Call President Bush (and his speechwriters) linguistically resolute, but five years later whatever has changed in our world, nothing much has changed in the fearful world of Bushword, not by the numbers anyway.

On September 20, 2001, just nine days after the attacks on the World Trade Center and the Pentagon, the President addressed a joint session of Congress and set the tone for everything that was to follow. Here’s just a very partial sample by word use of that speech and the world it painted:

Terror, terrorists – 33
War -12
Attack – 8
Fight – 7
Threat, threaten – 5
Murder, murderous – 4
Enemies – 3
Struggle – 3
Kill – 3
God – 3
Evil – 2
Violence – 2
Extremism (Islamic) – 1

In his 9/11 anniversary address to the nation last night, the President’s first paragraph set the familiar word choice tone. Here were the key words: “… attacked us… barbarity unequaled… murdered… made war… not yet safe… the threat…”

You could, in fact, have taken that five year-old speech, shaken the words up, and simply dropped them randomly into last night’s speech (which was a few hundred words shorter), with about the same effect. Here’s a fuller count from last night of almost exactly the same set of words, painting almost the same terrifying picture of our world:

Terror (terrorists) – 17
Enemies – 14
War (on terror, Cold, Third World, upon the entire free world, clouds of) – 13
Attack – 13
Extremists (global network of, movement, ideology) – 6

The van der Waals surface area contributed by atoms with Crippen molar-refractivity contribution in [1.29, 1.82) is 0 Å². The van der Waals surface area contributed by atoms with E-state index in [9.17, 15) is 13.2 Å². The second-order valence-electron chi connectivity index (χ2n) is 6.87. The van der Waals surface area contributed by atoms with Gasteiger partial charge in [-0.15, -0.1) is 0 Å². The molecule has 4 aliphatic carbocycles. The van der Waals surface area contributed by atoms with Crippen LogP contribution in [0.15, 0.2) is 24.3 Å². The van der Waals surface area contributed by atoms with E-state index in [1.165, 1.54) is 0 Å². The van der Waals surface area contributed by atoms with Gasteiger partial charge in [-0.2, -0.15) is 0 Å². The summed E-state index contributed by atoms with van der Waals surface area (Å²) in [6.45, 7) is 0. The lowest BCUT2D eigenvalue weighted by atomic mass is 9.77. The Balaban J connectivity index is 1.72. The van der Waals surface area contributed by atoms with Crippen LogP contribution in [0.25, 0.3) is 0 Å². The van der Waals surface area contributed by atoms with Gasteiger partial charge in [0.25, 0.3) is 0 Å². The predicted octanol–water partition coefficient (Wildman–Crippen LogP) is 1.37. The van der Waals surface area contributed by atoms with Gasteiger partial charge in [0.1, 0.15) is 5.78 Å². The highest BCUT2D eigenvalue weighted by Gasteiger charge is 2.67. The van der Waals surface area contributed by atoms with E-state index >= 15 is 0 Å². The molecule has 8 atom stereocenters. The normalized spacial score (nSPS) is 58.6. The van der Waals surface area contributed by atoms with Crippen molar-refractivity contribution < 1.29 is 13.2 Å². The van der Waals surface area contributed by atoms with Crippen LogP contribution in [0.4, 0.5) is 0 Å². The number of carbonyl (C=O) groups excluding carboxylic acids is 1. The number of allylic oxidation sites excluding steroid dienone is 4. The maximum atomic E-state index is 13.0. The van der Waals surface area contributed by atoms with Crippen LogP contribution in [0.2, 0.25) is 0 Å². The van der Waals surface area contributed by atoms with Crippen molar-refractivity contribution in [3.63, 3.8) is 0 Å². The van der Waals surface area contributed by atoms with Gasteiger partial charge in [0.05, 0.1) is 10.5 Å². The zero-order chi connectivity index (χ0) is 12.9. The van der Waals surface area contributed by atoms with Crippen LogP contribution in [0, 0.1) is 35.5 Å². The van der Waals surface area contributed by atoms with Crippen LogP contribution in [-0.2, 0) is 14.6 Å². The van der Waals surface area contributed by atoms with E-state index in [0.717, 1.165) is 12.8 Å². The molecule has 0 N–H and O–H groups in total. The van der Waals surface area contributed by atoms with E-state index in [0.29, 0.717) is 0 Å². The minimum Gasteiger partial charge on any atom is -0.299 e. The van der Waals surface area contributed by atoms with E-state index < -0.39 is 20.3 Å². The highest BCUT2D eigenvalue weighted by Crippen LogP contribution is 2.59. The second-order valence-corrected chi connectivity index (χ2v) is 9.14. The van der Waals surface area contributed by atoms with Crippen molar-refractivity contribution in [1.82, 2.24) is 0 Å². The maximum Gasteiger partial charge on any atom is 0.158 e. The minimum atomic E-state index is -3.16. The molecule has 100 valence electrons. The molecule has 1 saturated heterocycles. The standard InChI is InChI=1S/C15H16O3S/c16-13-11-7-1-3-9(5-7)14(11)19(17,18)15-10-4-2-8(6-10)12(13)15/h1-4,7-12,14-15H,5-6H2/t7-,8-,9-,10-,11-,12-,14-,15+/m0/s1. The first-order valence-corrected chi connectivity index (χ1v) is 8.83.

Fight, fighting – 6
Threat – 6
Defeat – 5
Radicalism, radical (Islamic empire, dictators) – 5
Struggle (for civilization, between tyranny and freedom) – 4
Kill (without mercy, our citizens) – 3
Evil (face of) – 3
God – 3
Violence – 3
Weapons (of mass destruction, nuclear) – 3
Suffering – 2
Destruction, destroy (our way of life) – 2
Hate, hateful – 2
Risk – 2
Offensive, offense – 2
Battle – 2
And singletons of: Dangerous, aggression, firepower, arsenal, totalitarian, horror, conflict, death, tyranny, murder, fear, barbarity.

Between the two moments and speeches, so much had changed in the world, so little in the words. Some of the phrases were simple repeats. The soaring other side — “courage,” “freedom,” etc. — of the President’s Manichaean world remained almost untouched (with the exception of a single uncharacteristically florid phrase, “…when the people of the Middle East leave the desert of despotism for the fertile gardens of liberty…”) as did the linguistic line-up meant to indicate what a commander-in-chief presidency can do to save us from the vision of hell on Earth he always paints (“safe,” “protect,” “defend,” “homeland”).

True, “evil” had tied “God” in the word count five years later, but essentially the President has never stopped peddling the same Bushwa. The only real question is: Are Americans still taking it in?